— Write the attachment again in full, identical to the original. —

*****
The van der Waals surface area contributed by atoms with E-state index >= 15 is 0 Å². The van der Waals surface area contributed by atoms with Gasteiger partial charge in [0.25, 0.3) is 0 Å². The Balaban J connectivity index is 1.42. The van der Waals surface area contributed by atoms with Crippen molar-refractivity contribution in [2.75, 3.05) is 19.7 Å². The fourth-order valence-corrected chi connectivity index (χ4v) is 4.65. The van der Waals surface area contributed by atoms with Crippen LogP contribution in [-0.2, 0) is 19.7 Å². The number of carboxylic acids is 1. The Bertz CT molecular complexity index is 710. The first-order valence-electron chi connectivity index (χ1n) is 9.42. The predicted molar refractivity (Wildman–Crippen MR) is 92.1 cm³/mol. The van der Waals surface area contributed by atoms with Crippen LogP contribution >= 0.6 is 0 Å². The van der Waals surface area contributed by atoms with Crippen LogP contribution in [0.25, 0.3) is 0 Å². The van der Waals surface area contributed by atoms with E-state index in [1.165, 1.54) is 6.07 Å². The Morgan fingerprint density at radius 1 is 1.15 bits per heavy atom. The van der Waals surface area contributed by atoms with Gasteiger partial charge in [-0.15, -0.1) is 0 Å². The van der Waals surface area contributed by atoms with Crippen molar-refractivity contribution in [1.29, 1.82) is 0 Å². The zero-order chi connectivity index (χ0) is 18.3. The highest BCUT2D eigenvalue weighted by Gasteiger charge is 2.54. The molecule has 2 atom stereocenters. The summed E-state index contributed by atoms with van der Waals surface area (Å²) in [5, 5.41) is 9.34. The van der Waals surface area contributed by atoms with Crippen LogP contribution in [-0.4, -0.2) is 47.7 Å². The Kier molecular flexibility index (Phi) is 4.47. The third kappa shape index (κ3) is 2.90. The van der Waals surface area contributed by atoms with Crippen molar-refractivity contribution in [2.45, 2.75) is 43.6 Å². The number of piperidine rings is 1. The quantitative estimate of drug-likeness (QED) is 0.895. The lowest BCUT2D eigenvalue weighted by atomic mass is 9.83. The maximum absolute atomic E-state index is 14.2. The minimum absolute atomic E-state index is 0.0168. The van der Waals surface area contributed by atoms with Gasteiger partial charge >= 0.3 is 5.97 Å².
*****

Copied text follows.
The van der Waals surface area contributed by atoms with E-state index >= 15 is 0 Å². The van der Waals surface area contributed by atoms with Gasteiger partial charge in [0.25, 0.3) is 0 Å². The Balaban J connectivity index is 1.42. The van der Waals surface area contributed by atoms with Crippen molar-refractivity contribution in [2.75, 3.05) is 19.7 Å². The fourth-order valence-corrected chi connectivity index (χ4v) is 4.65. The van der Waals surface area contributed by atoms with Crippen LogP contribution in [-0.2, 0) is 19.7 Å². The number of carboxylic acids is 1. The Bertz CT molecular complexity index is 710. The first-order valence-electron chi connectivity index (χ1n) is 9.42. The predicted molar refractivity (Wildman–Crippen MR) is 92.1 cm³/mol. The van der Waals surface area contributed by atoms with Crippen LogP contribution >= 0.6 is 0 Å². The van der Waals surface area contributed by atoms with Crippen LogP contribution in [0.25, 0.3) is 0 Å². The van der Waals surface area contributed by atoms with E-state index in [1.165, 1.54) is 6.07 Å². The Morgan fingerprint density at radius 1 is 1.15 bits per heavy atom. The van der Waals surface area contributed by atoms with Gasteiger partial charge in [-0.15, -0.1) is 0 Å². The van der Waals surface area contributed by atoms with Crippen molar-refractivity contribution in [1.29, 1.82) is 0 Å². The zero-order chi connectivity index (χ0) is 18.3. The highest BCUT2D eigenvalue weighted by Gasteiger charge is 2.54. The molecule has 2 atom stereocenters. The summed E-state index contributed by atoms with van der Waals surface area (Å²) in [5, 5.41) is 9.34. The van der Waals surface area contributed by atoms with Crippen LogP contribution in [-0.4, -0.2) is 47.7 Å². The Kier molecular flexibility index (Phi) is 4.47. The third kappa shape index (κ3) is 2.90. The van der Waals surface area contributed by atoms with Crippen molar-refractivity contribution in [2.45, 2.75) is 43.6 Å². The number of piperidine rings is 1. The quantitative estimate of drug-likeness (QED) is 0.895. The lowest BCUT2D eigenvalue weighted by atomic mass is 9.83. The maximum absolute atomic E-state index is 14.2. The minimum absolute atomic E-state index is 0.0168. The van der Waals surface area contributed by atoms with Gasteiger partial charge >= 0.3 is 5.97 Å².